However, you may have ambitions of pursuing the top-tier electrical engineering jobs, such as those in research and development. A master’s degree (and sometimes a doctoral degree) may be required or preferred by employers for these positions. A graduate degree will also be a requirement if you’re thinking of transitioning from being a practicing electrical engineer to being a professor of electrical engineering.
If you’re not quite sure whether you should earn an advanced degree, your best option may be to work on landing your first professional job. After you gain a few years of field experience, you’ll be better equipped to make this decision.
Electrical engineers who aspire to become directors of research labs or professors of electrical engineering at a university may pursue a doctoral degree. A doctorate is a rigorous, research-intensive degree that generally takes about five to six years of full-time work to complete. You can expect to take some high-level courses, followed by writing a lengthy dissertation based on your own original research that contributes to the body of knowledge in the field.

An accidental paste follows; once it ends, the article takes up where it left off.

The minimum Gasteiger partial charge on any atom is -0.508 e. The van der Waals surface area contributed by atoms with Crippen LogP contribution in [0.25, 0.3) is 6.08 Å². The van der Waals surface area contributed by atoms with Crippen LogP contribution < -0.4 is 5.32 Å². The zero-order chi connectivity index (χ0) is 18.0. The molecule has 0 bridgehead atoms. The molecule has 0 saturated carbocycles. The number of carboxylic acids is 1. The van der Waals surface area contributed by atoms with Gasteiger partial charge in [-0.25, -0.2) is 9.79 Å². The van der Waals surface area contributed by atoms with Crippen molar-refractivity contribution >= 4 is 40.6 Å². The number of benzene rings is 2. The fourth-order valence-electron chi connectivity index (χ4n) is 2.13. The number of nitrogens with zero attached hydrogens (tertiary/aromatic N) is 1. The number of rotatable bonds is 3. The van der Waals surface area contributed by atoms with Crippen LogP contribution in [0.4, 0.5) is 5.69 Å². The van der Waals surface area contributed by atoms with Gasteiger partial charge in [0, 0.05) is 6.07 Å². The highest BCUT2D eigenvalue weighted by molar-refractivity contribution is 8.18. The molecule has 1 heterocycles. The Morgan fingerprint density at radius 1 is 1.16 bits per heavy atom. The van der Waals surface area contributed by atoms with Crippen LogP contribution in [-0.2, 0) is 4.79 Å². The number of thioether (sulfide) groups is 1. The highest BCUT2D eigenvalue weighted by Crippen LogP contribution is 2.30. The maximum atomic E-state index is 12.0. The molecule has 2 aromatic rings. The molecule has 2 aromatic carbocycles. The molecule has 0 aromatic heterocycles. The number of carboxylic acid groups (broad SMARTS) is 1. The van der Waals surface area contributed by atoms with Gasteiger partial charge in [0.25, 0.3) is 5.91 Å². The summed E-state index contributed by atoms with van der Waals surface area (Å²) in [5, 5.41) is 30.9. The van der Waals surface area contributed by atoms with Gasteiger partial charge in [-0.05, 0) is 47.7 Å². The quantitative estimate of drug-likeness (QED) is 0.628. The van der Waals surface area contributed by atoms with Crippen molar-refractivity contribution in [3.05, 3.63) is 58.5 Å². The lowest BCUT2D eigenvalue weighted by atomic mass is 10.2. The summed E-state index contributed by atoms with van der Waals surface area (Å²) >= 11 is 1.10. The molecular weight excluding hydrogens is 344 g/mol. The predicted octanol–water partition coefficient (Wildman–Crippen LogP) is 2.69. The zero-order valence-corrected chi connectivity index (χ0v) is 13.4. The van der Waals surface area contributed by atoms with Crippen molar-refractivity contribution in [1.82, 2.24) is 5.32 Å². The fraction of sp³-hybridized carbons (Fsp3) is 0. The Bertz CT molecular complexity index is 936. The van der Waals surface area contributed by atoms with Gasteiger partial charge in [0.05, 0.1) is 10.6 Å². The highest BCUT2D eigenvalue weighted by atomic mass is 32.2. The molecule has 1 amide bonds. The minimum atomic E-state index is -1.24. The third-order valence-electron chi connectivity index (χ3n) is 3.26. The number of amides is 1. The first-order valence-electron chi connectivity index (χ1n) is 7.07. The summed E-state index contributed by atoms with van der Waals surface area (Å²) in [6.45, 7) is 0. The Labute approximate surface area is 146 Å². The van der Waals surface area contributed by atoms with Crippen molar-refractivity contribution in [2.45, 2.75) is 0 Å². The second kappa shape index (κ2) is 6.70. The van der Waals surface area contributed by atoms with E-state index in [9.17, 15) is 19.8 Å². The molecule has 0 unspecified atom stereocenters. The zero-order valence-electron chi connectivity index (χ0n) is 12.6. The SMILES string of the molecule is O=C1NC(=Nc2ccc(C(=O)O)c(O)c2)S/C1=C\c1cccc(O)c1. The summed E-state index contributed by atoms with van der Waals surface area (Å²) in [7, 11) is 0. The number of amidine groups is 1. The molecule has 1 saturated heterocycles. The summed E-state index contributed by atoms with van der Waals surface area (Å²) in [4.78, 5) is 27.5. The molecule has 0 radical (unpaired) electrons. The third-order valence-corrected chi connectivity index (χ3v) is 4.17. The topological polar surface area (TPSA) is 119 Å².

What Do Electrical Engineers Do to Enhance Their Job Qualifications?
Earning a graduate degree is one way to bolster your resume and make you a more desirable job candidate. However, it’s not the only one. You can also pursue licensure.
For the engineering profession, licensure requirements are established by the individual states. However, they generally rely on the exams administered by the National Council of Examiners for Engineering and Surveying (NCEES). Obtaining a professional engineering (PE) license requires passing two standardized exams: FE (Fundamentals of Engineering) exam and PE (Professional Engineer) exam.
The Fundamentals of Engineering exam can be taken by recent graduates and undergrad students who are nearing their graduation date. The FE exam is offered year-round at Pearson VUE testing sites. It’s a six-hour exam (including an optional break time) that features 110 questions. Here’s a quick look at a few of the topic areas covered on the exam: